A new way to calculate your ideal weight?

While on a rare trip to the hairdresser’s today, I came across an article in Woman & Home (all the real trashy magazines were selfishly being read by other customers) regarding some new diet fad.

I ignored the diet because let’s face it, whatever way you dress it up, the only way to lose weight is to cut down on carbs, booze and sugar and move a bit more but there was an interesting boxout on how to calculate your ideal weight. How scientific this is, I don’t know but when I worked mine out it seemed about right and sort of does make sense, so here goes:

How to calculate your ideal weight:

A. How much did you weigh at 18 years old without dieting?

B. How much did you weigh at your heaviest, excluding pregnancy weight?

C. How much did you weigh at your lightest after age 18, with or without dieting?

D. What is your current weight?

Add together your answers to questions:

A & B and divide by 2. The result is Y.

Add C& D and divide by 2. The result is Z.

Add Y & Z together and divide by 2. The answer is your ideal weight.

So, for example, take Kay:

A. 8 stone (I wish)

B. 10 stone 4lbs

C. 9 stone 10

D. 10 stone

The answer would be 8 + 10.4 = 18.4/2 =9 stone 2lbs (Y)

C+D =19.10/2 = 9 stone 5lbs (Z)

The ideal weight for Kay would be Y+X/2 = 9 stone 3lbs.

Verdict: give it a go and see what figure you arrive at – no pun intended.

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A speedy way to chill your booze

Sometimes the simplest ideas are the best.

You know the feeling: It’s a beautiful warm, summer’s day, you’ve been stuck in a stuffy office all afternoon and that cold beer or glass of perfectly chilled white wine is just waiting for you to get home, but horror of horrors, you’ve forgotten to put the bottle in the fridge so it’s going to be lukewarm at best.

Well, I’ve got a brilliant tip to make that first sip absolutely sublime. All you have to do is wrap the bottle in some wet kitchen roll, stick it in the freezer for 15 minutes, and Bob’s your uncle, your beverage will be ice cold.

Chill your beer

Disclaimer: I’ve got no idea if you can do this with wine that has a cork but it’s fine with screwtops and regular bottle tops.

Verdict: a no-fail way to speedily chill your tipple of choice

Does the Phillips Lumea Precision work?

So, time to report back on the Phillips Lumea Precision and whether it’s actually removing any of my leg fuzz.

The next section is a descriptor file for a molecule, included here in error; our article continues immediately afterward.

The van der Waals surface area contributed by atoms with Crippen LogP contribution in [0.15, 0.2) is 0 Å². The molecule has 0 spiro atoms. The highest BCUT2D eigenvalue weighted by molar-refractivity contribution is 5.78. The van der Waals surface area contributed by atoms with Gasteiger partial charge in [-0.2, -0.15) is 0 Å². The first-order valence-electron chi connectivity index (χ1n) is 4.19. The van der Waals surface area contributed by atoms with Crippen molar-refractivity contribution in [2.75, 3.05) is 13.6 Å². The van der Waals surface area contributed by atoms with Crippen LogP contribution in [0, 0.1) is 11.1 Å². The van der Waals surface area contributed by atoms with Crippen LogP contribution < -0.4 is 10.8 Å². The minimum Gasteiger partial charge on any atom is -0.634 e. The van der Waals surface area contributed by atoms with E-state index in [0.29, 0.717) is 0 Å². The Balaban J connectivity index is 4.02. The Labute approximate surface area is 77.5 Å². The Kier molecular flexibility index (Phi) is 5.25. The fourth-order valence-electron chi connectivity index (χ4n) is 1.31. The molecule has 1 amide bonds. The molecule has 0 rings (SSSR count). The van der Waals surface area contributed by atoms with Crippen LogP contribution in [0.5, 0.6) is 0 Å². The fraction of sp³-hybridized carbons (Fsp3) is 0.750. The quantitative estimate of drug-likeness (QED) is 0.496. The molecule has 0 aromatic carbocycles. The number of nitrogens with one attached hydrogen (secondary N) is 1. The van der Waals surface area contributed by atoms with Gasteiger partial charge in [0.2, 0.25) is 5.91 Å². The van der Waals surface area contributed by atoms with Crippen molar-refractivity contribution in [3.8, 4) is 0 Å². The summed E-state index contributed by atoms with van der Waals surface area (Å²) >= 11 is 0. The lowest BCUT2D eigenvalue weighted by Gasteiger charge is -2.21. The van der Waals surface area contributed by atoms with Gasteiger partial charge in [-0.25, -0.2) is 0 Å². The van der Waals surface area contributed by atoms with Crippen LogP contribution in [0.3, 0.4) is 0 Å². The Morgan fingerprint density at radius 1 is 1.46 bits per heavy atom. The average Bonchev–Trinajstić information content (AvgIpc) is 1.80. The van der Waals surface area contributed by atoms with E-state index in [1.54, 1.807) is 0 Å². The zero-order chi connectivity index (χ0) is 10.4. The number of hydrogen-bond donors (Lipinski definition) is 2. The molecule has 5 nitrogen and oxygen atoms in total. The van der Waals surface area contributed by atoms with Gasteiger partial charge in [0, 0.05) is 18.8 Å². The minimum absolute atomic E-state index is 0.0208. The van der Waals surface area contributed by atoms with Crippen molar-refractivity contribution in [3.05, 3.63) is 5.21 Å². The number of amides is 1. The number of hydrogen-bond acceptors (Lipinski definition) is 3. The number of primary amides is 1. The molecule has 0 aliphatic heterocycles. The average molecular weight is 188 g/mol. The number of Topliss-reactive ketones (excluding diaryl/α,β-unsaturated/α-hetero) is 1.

When it first arrived, courtesy of Amazon, I was absolutely terrified. I’ve had electrolysis years ago, the pain of which was akin to having a red hot poker applied to my skin so I was more than a bit apprehensive about using the Lumea. However, I’m glad to say that it didn’t hurt at all, not even on the highest setting…more of that later.

The instructions say you have to shave the area you’re zapping first, which is fine if it’s the legs but it goes against everything I’ve ever been told when it comes to the good old tache but I’ve decided to do the legs first to see if I respond to the treatment before moving onto the facial area.

Phillips Lumea Precision

Phillips Lumea Precision

Basically all you do is hold it against your skin until the light goes green and then ping, the laser zaps the hair via the light, which travels down the hair root. It took about 1o minutes for one lower leg (done in front of the TV) and it says 5 minutes for the bikini line, which I’m yet to try. There are five intensity levels but I use level 5 as I’m yet to experience any pain. Perhaps I have a high pain threshold after all.

You have to leave two weeks before each treatment and it can take three months to be hair-free but after two treatments, I can already feel a difference. The hair on my legs is still sprouting but usually it would feel stubbly 24hrs after shaving but I’m getting at least 2 days of smooth legs before needing to shave again.

It’s so easy to use there’s a part of me that wonders whether it’s actually working or not but I guess only time will tell. I expect to see a dramatic improvement by July so I’ll report back then.

Verdict: so far, so good